Poacher turned gamekeeper? In appointing Robert Chote, the director of the Institute of Fiscal Studies, as the new head of the Office of Budget Responsibility, George Osborne is neatly eliminating one of the most effective critics of economic policy.
No longer will Mr Chote embarrass chancellors by describing their plans as "clearly regressive" - his verdict on Mr Osborne's emergency Budget.
Better to have Mr Chote inside the tent, the Chancellor has clearly concluded, but he is taking a risk. The track record of the IFS director, who is a polished media performer, suggests he is unlikely to be shy in coming forward if he disagrees with Mr Osborne, and his forecasts are likely to be scrupulously independent.
Isn't that the whole point of the OBR, you might ask - to hold the Treasury to account with impartial economic forecasts and regular updates on the Chancellor's progress in meeting his promises on cutting the deficit? Well, yes. But the behaviour of Mr Osborne since his arrival at Number 11 has rather conveyed the impression that he was keener on the principle of the OBR than the practice.
Indeed, Mr Chote cannot fail to have noticed the shabby treatment meted out to Sir Alan Budd, his predecessor. It may be that one reason the Treasury failed to make it clear that Sir Alan had always insisted he would only serve a three-month term at the OBR, getting it up and running before handing over to a permanent director, was that it hoped to persuade him to stay on.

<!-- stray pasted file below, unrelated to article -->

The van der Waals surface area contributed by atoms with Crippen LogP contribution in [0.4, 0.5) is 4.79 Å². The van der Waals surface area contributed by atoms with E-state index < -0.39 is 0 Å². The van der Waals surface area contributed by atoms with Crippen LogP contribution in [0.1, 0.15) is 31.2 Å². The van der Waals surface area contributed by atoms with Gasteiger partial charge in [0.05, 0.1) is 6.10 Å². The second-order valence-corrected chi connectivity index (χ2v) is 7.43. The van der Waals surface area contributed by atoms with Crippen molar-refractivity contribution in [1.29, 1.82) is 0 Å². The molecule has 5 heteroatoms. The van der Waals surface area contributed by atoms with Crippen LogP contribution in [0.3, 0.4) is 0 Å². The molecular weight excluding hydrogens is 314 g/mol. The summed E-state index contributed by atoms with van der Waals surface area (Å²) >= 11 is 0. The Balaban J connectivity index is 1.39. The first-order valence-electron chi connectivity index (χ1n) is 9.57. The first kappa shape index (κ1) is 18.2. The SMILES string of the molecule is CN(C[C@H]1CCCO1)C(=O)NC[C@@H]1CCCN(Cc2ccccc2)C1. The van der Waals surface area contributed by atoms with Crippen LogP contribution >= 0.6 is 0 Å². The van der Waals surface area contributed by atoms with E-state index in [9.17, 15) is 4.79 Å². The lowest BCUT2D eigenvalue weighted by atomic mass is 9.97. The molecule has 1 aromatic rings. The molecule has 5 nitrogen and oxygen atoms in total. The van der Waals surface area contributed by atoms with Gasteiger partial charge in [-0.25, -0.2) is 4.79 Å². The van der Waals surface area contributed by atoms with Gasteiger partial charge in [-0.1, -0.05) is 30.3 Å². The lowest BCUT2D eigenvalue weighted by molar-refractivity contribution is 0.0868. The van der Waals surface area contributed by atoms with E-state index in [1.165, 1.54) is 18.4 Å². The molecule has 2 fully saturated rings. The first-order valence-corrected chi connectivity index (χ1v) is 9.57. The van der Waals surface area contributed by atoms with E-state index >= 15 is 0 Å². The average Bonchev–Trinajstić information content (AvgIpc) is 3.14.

But that hope was dashed and the announcement of Sir Alan's departure took people by surprise when it shouldn't have, prompting gossip that he had been forced out.
Then there was the episode of the unemployment forecasts, in which David Cameron embarrassed Sir Alan by misusing the OBR's figures for political ends. When he had the nerve to complain in public, the whispers behind his back began.
Set in this context, Mr Chote, who is likely to prove more of a match for Mr Osborne, is indeed a brave choice for the OBR job. It is a necessary one, however.
Having so quickly undermined the credibility of a policy initiative that has such genuine merit, the Chancellor had to decide whether to rescue the OBR with a convincing appointment, or bury it with a weak candidate.
In Mr Chote, he has opted for the former.